Finally, you rest your laurels on myRyan and workplace flexibility. It's great, don't misunderstand; it's just not the only thing most employees are concerned with. You seem to have the attitude that since we have myRyan your job is complete and no one will even dream of leaving, which is clearly not the case. By all means keep it and be proud of it, but don't think it gets you off the hook for motivating your employees. Employee motivation is a job for the managers who have (or should have) one-on-one professional working relationships with their employees. Give your managers training on how to motivate their employees and measure them on their success. Rather than using their teambuilding budget for dinners and cirque shows, encourage them to use it on Myers-Briggs or Strengths Finder. Or better yet, let them do the cirque shows and you pay for their Strengths Finder.

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  1. Helpful (2)

    Poor Benefits, self serving, good flexibility

    • Comp & Benefits
    • Work/Life Balance
    • Senior Management
    • Culture & Values
    • Career Opportunities
    Current Employee - Consultant in Los Angeles, CA
    Current Employee - Consultant in Los Angeles, CA

    I have been working at Ryan, LLC full-time (More than 3 years)

    Doesn't Recommend
    Negative Outlook
    Disapproves of CEO
    Doesn't Recommend
    Negative Outlook
    Disapproves of CEO

    Pros

    Flexible work schedule, thats about it...

    Cons

    401k horrible, insurance expensive, ability for advancement lacking

    Advice to Management

    Stop being so self indulgent and try to think about your employees

  2. Helpful (1)

    OK place to work. Micro management seems to be the theme.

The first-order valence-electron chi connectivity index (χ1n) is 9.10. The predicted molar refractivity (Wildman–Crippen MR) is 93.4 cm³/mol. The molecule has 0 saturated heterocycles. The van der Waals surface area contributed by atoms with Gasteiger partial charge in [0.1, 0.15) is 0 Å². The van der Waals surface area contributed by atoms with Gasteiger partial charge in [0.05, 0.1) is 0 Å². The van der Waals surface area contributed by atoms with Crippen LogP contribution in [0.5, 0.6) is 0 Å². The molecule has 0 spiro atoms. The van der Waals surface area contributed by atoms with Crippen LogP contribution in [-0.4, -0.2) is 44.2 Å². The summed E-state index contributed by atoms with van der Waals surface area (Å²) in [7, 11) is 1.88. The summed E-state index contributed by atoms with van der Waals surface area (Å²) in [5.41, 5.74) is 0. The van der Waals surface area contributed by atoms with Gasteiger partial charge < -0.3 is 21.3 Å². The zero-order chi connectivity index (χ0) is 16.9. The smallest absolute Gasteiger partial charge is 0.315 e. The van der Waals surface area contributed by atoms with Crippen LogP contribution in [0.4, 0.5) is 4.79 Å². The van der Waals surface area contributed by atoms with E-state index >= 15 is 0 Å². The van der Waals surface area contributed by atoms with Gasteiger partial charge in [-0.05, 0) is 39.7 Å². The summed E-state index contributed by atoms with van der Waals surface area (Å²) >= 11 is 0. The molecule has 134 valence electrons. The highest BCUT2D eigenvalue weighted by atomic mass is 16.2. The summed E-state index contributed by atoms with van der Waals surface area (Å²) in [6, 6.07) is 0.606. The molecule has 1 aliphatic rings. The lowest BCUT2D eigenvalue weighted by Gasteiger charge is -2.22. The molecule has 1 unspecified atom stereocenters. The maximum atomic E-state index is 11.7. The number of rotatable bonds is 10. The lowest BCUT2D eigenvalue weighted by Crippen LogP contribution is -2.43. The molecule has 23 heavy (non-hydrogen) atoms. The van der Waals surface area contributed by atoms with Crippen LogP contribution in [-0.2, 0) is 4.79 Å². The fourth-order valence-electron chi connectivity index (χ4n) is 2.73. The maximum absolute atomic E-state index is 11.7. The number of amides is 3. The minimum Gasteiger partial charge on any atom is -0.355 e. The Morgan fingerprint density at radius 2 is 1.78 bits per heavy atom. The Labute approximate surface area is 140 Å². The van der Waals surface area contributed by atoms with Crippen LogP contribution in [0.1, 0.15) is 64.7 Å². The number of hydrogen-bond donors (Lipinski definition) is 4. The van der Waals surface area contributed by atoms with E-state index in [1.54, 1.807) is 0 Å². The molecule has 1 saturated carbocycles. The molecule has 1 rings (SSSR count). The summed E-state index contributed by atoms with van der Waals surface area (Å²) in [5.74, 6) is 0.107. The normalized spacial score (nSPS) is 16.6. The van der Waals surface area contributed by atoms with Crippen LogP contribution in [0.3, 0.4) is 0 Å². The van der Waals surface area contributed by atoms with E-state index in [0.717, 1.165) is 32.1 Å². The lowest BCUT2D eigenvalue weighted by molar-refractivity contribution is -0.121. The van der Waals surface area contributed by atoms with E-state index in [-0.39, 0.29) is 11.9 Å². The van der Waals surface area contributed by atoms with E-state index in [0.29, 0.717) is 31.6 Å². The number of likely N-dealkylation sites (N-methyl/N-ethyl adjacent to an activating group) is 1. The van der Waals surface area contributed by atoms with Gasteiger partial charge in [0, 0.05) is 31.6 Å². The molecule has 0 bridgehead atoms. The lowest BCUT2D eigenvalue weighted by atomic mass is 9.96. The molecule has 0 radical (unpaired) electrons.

• Comp & Benefits
    • Work/Life Balance
    • Senior Management
    • Culture & Values
    • Career Opportunities
    Current Employee - Senior Consultant, Property Tax in Dallas, TX
    Current Employee - Senior Consultant, Property Tax in Dallas, TX

    I have been working at Ryan, LLC full-time (More than 3 years)

    Doesn't Recommend
    Positive Outlook
    Approves of CEO
    Doesn't Recommend
    Positive Outlook
    Approves of CEO

    Pros

    "My Ryan" allows workers to work from home which leads to employee retention. The CEO is a very smart man who built the company from the ground up.

    Cons

    The salaries are low and the medical benefits are pretty bad compared to the rest of corporate America. Ryan is micromanaged to the lowest level and there are numerous inefficient corporate processes that divert attention away from actual productivity.

    Advice to Management

    Focus on bottom line results, not political agendas. You can't retain talent unless you promote producers.

There are newer employer reviews for Ryan, LLC
There are newer employer reviews for Ryan, LLC

See Most Recent